Familial Epidermolysis Bullosa With Aplasia Cutis Congenita: Bart's Syndrome?

Cristiane Benvenuto, MD, Christine K. Kraemer, MD, Ricardo L. Kruse, Tania F. Cestari, MD, PhD


Skinmed. 2003;2(5) 

A boy was born at term to a 39-year-old mother after an uneventful pregnancy. On examination, soon after birth, he presented an erythematous ulcerated lesion, covered by a thin membrane, affecting the right leg and foot. The borders of the ulcer showed active granulation and small superficial vessels could be visualized underlying the defect. His left hallux was hypoplastic with anonychia. All other foot nails were dystrophic (Figure 1). Other than the skin defect, the child had no added defects or abnormalities. The histopathology of a biopsy taken from the periphery of the lesion demonstrated dermal-epidermal junction detachment, suggestive of epidermolysis bullosa (EB) (Figure 2). A study of the pedigree of his family revealed, including the patient, eight affected members, four women (his sister, his mother, his mother's mother, and his mother's half-sister) and four men (the patient himself, his two first cousins, and his mother's grandfather) (Figure 3). The patient's mother reported the same problem at birth, affecting the same leg, and showed no surprise when the physicians gave her the baby. She, and both of the patient's cousins, had active lesions of epidermolysis bullosa, the mother on her legs and the two cousins on their hands, caused by trauma (Figure 4). The patient's 12-year-old sister also had aplasia cutis congenita (ACC) (with similar lesions on the right leg) and EB. The management was conservative, and the patient was maintained under careful monitoring, with progressive healing of the lesion. After 2 months, reepithelization was complete and milia were prominent over the scar (Figure 5). On the 1-year follow-up exam, the child presented normal physical and neurologic development, without new cutaneous lesions except those induced by skin fragility just like his older sister and all affected family members.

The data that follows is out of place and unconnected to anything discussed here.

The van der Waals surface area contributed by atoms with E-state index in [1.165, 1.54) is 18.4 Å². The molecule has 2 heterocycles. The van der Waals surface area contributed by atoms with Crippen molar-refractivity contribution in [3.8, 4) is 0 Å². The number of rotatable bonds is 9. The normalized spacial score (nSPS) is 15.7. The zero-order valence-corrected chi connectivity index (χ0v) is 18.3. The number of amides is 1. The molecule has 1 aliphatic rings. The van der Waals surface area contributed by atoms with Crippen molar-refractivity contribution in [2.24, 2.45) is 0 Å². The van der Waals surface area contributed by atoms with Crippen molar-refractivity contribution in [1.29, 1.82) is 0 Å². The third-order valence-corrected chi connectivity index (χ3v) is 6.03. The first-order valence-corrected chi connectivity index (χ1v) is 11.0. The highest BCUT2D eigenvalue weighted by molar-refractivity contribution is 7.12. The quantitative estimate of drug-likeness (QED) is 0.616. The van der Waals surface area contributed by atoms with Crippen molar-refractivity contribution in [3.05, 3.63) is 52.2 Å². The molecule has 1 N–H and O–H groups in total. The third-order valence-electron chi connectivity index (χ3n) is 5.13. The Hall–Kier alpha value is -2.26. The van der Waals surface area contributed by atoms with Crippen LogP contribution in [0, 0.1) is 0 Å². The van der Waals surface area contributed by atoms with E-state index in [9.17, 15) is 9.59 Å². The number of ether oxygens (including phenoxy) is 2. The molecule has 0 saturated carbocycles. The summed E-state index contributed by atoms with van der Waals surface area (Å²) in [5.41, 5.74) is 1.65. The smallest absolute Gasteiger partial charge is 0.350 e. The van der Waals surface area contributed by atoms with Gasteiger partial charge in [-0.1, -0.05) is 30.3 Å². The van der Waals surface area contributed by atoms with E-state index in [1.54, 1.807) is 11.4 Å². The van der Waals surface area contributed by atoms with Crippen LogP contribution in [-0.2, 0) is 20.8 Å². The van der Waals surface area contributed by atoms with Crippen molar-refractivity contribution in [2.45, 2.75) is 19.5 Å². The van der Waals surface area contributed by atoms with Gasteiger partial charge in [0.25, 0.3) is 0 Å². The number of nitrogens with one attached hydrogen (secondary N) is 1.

Right leg and foot showing an erythematous ulcerated lesion and a hypoplastic hallux with anonychia.

Biopsy histopathology: detachment of the dermalepidermal junction.

Pedigree of the patient's family with eight affected members: the patient himself, his sister, his mother, his mother's mother, his mother's half-sister, his two first cousins (who were brothers), and his mother's mother's father.

Patient's mother's right leg: active lesion of epidermolysis bullosa resultant from local trauma.

Right leg and foot after 3 months of progressive healing of the lesion: complete reepithelization and prominent milia over the scar.